My Thursday Afternoon Trip (and Microeconomics Lesson) with Uber

Aug 16, 2023Featured, News

By Jamie Leonard, Research and Program Analyst

I spent the last week of June in Washington, D.C., at a workshop hosted by the U.S. Department of Energy’s Justice 40 Pilot, the Clean Cities Energy and Environmental Justice Initiative. I was fortunate to connect with other Clean Cities staff from all around the country to learn how expanding clean transportation can address inequity in a variety of different ways. On my way from the hotel to the airport, I had the chance to learn from one last person—my Uber driver.

Since Clean Cities was paying for my trip, I opted to take an Uber Green–a ride option in a hybrid or electric vehicle (EV). My Uber driver had just bought himself a new Tesla to replace the one he had leased. I asked him about how many miles he drives daily, the battery range, where he charges it, and more. I learned that his Tesla had made it easy for him to optimize his charging to cost as little as possible, and even reported to him the money he was saving on his dashboard!

If you asked 100 people how much they paid per gallon the last time they were at the gas station, you’d likely receive fairly accurate answers. But what if you asked the same 100 people the per kilowatt-hour cost of electricity they were paying in their home? A scrupulous EV driver who had installed a charger in their home might be able to tell you exactly what they were paying. But the average person who doesn’t have an EV, solar panels, or any other calculated investment relying on electricity prices may never read the second page of their utility bill that explains what they’re paying. They choose to make their decisions with imperfect information.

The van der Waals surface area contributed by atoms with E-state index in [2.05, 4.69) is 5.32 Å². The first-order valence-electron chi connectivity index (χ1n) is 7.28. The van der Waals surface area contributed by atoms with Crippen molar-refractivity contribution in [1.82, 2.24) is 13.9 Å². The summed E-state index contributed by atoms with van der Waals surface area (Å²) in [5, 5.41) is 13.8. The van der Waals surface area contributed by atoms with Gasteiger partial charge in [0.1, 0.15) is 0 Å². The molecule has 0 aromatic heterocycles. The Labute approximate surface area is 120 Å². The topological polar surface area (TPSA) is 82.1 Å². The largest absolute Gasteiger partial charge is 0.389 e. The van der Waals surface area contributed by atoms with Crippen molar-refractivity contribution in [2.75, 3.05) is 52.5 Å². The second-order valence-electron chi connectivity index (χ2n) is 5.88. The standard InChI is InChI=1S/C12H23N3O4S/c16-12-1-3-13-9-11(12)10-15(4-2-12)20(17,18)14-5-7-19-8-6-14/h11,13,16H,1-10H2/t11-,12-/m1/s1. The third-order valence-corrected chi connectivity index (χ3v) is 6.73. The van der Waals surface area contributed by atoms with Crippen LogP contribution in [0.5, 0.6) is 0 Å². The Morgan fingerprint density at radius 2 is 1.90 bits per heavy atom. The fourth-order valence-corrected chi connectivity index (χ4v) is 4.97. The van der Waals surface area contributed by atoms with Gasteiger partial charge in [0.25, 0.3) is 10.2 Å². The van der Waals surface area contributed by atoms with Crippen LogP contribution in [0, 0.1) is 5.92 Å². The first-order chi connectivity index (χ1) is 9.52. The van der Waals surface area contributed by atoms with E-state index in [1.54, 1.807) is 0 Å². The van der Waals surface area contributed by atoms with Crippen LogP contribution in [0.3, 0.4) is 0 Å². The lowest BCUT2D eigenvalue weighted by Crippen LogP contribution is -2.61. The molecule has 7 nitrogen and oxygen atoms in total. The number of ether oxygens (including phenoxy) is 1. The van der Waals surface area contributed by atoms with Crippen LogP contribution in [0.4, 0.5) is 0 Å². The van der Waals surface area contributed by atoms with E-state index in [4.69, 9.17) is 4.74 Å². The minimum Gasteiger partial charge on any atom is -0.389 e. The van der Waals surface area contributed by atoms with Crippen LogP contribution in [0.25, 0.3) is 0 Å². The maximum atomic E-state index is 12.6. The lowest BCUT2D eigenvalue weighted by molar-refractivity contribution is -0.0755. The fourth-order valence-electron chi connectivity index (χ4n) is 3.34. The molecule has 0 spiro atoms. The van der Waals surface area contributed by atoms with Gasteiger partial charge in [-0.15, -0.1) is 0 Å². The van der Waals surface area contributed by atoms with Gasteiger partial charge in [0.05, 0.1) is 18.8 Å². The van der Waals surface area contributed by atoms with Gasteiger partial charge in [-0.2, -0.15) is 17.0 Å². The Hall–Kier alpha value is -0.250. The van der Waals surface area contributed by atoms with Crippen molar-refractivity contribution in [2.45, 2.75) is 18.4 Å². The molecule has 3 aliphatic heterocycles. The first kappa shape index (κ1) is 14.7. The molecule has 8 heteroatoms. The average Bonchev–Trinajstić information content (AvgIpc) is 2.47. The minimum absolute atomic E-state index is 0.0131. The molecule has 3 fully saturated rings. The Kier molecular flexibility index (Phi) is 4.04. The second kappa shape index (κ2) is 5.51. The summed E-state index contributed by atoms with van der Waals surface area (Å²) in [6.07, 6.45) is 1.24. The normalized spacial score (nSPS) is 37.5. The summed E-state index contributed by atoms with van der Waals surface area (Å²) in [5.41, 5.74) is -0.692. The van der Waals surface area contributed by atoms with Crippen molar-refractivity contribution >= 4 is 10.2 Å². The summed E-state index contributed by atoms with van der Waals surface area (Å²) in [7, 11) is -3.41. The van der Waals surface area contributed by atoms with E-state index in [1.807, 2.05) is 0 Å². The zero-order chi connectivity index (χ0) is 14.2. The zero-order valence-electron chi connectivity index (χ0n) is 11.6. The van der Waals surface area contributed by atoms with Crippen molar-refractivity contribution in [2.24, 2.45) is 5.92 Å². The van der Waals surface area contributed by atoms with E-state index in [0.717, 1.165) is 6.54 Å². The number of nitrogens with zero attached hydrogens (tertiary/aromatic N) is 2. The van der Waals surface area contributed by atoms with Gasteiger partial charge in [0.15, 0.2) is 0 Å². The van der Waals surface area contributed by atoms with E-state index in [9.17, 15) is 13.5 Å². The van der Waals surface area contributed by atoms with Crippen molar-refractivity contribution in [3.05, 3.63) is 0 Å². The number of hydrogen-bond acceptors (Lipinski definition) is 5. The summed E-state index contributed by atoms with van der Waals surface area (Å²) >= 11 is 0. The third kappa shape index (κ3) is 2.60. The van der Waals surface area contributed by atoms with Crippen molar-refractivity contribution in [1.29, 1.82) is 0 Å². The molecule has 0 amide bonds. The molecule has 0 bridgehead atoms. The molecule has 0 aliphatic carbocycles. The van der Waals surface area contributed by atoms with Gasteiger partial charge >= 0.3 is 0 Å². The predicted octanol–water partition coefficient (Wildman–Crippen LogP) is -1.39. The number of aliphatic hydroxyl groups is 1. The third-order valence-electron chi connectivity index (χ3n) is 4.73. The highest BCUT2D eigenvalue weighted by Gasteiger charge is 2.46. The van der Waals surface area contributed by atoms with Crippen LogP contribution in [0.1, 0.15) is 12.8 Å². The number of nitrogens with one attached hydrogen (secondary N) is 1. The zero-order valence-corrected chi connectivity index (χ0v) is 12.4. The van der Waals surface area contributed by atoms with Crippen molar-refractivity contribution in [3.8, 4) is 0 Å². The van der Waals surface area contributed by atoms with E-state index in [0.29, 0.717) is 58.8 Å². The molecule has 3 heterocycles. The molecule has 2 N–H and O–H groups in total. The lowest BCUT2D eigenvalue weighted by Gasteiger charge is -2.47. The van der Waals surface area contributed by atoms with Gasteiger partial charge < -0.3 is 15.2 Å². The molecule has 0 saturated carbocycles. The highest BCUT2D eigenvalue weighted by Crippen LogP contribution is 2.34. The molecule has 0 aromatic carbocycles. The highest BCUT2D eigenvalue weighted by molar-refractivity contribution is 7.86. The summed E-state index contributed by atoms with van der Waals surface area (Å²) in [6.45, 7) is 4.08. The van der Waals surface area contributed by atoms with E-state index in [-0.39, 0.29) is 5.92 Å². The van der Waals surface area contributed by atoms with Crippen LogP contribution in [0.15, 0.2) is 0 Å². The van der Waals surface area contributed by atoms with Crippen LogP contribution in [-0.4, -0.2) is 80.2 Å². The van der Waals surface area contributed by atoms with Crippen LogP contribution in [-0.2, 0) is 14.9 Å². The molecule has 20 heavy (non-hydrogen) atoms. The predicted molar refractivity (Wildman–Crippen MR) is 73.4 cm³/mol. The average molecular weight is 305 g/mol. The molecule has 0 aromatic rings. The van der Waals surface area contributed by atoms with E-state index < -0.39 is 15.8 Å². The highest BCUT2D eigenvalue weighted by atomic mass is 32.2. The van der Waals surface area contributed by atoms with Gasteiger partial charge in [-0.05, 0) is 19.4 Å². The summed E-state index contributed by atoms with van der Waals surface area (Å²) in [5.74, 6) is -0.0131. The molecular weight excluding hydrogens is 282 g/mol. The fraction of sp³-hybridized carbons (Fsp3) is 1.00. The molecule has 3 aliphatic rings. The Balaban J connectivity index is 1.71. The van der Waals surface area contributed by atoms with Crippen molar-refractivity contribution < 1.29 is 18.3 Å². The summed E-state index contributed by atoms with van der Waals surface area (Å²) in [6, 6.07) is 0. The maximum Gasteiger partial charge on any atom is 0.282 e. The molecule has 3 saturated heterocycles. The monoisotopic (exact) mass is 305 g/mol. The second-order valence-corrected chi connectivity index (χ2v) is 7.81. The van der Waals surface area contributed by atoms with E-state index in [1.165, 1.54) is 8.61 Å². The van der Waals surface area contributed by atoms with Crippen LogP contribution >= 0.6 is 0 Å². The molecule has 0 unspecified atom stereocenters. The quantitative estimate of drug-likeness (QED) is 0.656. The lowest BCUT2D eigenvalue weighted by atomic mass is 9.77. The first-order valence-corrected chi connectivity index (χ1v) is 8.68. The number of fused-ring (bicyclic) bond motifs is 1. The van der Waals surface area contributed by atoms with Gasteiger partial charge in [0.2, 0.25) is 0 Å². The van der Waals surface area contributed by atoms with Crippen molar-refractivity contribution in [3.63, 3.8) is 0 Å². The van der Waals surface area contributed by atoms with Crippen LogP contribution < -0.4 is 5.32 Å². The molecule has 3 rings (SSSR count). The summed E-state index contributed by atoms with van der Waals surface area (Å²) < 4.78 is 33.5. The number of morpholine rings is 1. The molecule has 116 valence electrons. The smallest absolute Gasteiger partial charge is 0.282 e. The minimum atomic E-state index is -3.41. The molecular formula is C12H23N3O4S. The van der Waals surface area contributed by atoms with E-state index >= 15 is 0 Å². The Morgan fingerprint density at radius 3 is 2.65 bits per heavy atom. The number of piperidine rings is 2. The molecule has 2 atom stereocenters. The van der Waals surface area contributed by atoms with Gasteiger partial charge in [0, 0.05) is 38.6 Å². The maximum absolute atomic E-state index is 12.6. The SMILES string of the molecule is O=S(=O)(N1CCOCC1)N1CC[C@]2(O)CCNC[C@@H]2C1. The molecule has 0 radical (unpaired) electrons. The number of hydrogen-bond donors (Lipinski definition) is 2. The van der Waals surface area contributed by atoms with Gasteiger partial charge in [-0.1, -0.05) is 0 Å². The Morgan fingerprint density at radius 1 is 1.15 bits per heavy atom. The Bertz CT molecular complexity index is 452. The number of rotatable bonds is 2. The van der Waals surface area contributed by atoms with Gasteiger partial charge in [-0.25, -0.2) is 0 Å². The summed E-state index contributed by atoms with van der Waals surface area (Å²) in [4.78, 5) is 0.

A Tesla dash showing nearby chargers and the hourly electricity price.

In the case of my Uber driver, he had a simple reason for avoiding charging at home. Why pay thousands for a charger that still takes all night to charge the car? He was able to rely on public charging, and better yet, able to save money doing it. He explained to me the difference in hourly prices that Tesla displayed on his dashboard (see photo) for using a charger that could charge the car in 15 minutes while his kids watched Netflix on the built-in screen inside the vehicle. He typically charged the car immediately after the price dropped at 10:00 PM—this time-of-use pricing an incentive to avoid spiking electricity demand during daytime hours when overall demand for electricity is high. At night, overall demand for electricity is low and available supply of electricity is high. The car even shared with him the price he paid for his last “fill-up”—$7 and some change. Compare that to a tank of the cheapest gas you’ve ever seen.

By sharing with the driver the hourly electricity price, Tesla was able to help the driver take advantage of time-of-use price incentives based on what time of day (or night) he charged. With the development of a nationwide EV charging network in its early stages, how prices are advertised to drivers will play a key role in how those drivers interact with chargers, utilities, and automakers. One person doesn’t make an economic study but shows promise in drivers’ ability and willingness to respond to price signals set by utilities and charging companies. Follow Michigan Clean Cities and the U.S. DOE Alternative Fuels Data Center’s quarterly Fuel Price Report to learn more about regional fuel prices. EV charging pricing will be added to the trends report soon.